• Trial Steering Committee Simon Carley, consultant in emergency medicine, Manchester Royal Infirmary (independent member); Paul Collinson, consultant in chemical pathology, St George's Hospital, London (co-applicant); Liz Cross, research associate, Health Services Research, University of Sheffield (trial manager); Sue Dodd, CHD emergency and acute care manager (vascular programme) Department of Health (independent member); Marcus Flather, director, Clinical Trials and Evaluation Unit, Royal Brompton Hospital, London (chair); Steve Goodacre, professor of emergency medicine, Health Services Research, University of Sheffield (chief investigator); Sara Hilditch, statistician, director of Statistical Services Unit, Sheffield University (independent member); Enid Hirst (lay representative); Richard Hudson, quality assurance manager, Research Office, Academic Division, University of Sheffield (sponsor representative); Jason Kendall, consultant in emergency medicine, Frenchay Hospital, Bristol (investigator representative); Rebecca Whitlock-Moss, programme manager, National Institute for Health Research Health Technology Assessment (funder representative).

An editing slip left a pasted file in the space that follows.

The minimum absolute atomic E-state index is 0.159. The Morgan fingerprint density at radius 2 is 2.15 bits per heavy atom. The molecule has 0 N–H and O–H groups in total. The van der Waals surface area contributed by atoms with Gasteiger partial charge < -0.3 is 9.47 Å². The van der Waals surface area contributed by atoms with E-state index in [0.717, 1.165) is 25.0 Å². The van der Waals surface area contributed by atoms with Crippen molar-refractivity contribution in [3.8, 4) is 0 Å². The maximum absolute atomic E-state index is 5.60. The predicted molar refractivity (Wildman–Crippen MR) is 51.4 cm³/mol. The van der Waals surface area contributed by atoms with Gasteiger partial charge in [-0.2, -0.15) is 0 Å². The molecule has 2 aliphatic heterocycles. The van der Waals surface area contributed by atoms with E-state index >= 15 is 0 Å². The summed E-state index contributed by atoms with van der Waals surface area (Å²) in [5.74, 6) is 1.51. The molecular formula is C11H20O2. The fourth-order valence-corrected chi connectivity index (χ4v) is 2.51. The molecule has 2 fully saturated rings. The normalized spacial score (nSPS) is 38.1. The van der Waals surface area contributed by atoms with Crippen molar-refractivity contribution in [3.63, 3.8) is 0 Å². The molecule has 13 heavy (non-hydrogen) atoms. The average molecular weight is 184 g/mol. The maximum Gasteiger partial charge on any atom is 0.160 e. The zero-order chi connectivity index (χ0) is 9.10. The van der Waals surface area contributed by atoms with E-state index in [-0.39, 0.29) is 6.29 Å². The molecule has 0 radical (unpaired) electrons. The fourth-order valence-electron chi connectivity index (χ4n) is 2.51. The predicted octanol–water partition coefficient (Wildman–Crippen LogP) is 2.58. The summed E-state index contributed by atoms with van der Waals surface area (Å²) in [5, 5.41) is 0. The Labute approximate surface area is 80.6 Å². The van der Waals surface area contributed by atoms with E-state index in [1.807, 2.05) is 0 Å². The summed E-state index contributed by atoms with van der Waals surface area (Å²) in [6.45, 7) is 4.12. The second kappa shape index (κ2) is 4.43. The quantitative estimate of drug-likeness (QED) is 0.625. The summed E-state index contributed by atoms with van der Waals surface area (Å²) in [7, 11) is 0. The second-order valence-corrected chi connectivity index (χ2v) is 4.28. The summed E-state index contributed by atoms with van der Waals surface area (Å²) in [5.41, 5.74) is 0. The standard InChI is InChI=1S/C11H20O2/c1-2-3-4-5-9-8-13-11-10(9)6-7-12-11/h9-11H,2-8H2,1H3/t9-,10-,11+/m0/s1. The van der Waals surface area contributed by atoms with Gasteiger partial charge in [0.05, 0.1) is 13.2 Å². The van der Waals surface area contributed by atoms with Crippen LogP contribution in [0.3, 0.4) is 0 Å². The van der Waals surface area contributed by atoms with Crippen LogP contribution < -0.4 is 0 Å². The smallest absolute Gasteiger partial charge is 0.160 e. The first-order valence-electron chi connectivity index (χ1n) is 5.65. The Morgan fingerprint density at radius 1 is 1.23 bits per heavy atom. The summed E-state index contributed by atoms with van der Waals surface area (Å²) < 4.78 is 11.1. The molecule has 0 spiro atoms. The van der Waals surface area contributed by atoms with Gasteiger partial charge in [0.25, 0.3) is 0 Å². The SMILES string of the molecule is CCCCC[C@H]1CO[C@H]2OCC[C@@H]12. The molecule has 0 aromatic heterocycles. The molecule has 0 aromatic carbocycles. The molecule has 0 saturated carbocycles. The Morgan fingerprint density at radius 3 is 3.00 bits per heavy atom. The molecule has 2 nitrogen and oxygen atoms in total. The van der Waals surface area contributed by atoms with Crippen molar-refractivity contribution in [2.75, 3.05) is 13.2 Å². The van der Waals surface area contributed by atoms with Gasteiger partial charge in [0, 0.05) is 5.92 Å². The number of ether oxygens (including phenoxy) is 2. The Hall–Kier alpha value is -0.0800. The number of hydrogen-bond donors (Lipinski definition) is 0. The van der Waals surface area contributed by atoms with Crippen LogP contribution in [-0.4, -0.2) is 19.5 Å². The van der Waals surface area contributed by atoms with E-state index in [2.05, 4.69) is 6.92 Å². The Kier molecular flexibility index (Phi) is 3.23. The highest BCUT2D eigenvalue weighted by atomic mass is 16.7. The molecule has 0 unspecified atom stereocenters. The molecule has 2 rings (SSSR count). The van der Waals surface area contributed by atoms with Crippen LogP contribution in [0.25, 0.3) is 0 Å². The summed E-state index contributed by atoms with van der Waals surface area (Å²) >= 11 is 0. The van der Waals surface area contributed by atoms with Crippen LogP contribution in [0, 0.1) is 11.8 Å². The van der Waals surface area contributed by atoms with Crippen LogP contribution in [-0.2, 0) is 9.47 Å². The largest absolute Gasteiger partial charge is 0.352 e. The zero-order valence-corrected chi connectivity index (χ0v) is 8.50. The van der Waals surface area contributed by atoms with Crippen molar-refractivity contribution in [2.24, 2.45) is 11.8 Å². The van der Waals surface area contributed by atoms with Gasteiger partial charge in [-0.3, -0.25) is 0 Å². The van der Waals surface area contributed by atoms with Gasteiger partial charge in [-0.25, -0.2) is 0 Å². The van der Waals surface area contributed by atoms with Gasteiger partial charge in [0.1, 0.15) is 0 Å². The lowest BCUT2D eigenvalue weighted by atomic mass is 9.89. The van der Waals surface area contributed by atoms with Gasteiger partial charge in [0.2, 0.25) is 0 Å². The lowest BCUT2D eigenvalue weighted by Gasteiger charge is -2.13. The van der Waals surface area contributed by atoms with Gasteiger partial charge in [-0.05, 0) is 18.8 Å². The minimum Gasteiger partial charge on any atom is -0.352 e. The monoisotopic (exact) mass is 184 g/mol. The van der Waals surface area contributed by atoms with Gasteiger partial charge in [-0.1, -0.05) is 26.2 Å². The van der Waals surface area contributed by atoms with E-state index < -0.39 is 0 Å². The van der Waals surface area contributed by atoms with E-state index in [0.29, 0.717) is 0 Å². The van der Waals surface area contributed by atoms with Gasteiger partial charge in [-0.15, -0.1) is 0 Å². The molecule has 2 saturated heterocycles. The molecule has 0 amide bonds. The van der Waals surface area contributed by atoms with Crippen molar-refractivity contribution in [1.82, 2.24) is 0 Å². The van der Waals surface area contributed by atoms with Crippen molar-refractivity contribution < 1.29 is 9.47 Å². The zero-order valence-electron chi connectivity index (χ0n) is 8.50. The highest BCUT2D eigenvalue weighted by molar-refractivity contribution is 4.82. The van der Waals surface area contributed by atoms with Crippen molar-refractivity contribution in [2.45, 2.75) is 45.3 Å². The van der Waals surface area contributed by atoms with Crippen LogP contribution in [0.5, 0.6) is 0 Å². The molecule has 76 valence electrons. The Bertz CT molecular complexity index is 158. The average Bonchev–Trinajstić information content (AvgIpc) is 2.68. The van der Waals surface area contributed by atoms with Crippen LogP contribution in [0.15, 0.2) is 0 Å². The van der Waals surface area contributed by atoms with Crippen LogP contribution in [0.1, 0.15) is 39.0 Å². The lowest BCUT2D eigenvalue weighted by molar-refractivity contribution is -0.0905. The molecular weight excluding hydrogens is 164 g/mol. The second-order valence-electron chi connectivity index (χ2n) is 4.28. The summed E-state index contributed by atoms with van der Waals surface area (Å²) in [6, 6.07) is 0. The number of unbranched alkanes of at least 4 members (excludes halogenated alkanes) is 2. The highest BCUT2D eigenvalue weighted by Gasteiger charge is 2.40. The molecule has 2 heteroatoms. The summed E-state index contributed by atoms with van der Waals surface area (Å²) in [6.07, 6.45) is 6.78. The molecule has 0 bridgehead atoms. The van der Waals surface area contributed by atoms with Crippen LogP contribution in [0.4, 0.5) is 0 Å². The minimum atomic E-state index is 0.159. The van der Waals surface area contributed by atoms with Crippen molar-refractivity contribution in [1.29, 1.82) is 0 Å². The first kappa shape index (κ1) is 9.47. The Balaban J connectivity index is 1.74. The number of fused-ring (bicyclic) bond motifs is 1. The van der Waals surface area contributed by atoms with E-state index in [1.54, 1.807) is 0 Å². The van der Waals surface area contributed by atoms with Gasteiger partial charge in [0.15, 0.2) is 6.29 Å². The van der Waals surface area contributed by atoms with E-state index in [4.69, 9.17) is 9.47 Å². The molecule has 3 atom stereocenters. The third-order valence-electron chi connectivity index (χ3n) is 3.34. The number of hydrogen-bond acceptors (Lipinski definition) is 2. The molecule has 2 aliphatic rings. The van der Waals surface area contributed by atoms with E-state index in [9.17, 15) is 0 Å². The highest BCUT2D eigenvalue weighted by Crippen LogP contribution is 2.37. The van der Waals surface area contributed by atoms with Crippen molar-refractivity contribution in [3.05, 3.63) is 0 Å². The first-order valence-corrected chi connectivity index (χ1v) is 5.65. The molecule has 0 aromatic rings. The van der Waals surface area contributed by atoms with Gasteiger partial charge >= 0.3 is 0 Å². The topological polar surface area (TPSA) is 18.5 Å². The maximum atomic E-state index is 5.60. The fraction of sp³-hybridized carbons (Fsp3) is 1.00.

• Data Monitoring Committee John Greenwood, senior lecturer/consultant cardiologist, Academic Unit of Cardiovascular Medicine, Leeds General Infirmary (independent clinician); Jon Nicholl, professor of health services research, University of Sheffield (acting chair); Helen Thorpe, principal statistician, Clinical Trials Research Unit, University of Leeds (chair and independent statistician); William Townend, consultant in emergency medicine, Hull Royal Infirmary (independent clinician).

  • Disclaimer The views and opinions expressed therein are those of the authors and do not necessarily reflect those of the National Institute for Health Research Health Technology Assessment.

  • Funding The RATPAC trial was funded by the National Institute for Health Research Health Technology Assessment programme (no 06/302/19) and sponsored by the University of Sheffield. The study funders had no role in study design, in the collection, analysis and interpretation of data, in the writing of the report or in the decision to submit the paper for publication. The researchers were independent of the study funders. All authors, external and internal, had full access to all of the data (including statistical reports and tables) in the study and can take responsibility for the integrity of the data and the accuracy of the data analysis.

  • Competing interests None.

  • Ethics approval The study was granted ethics approval by Leeds East Research Ethics Committee and review was provided by the local research ethics committee at each participating centre.

  • Provenance and peer review Not commissioned; externally peer reviewed.

Request permissions

If you wish to reuse any or all of this article please use the link below which will take you to the Copyright Clearance Center’s RightsLink service. You will be able to get a quick price and instant permission to reuse the content in many different ways.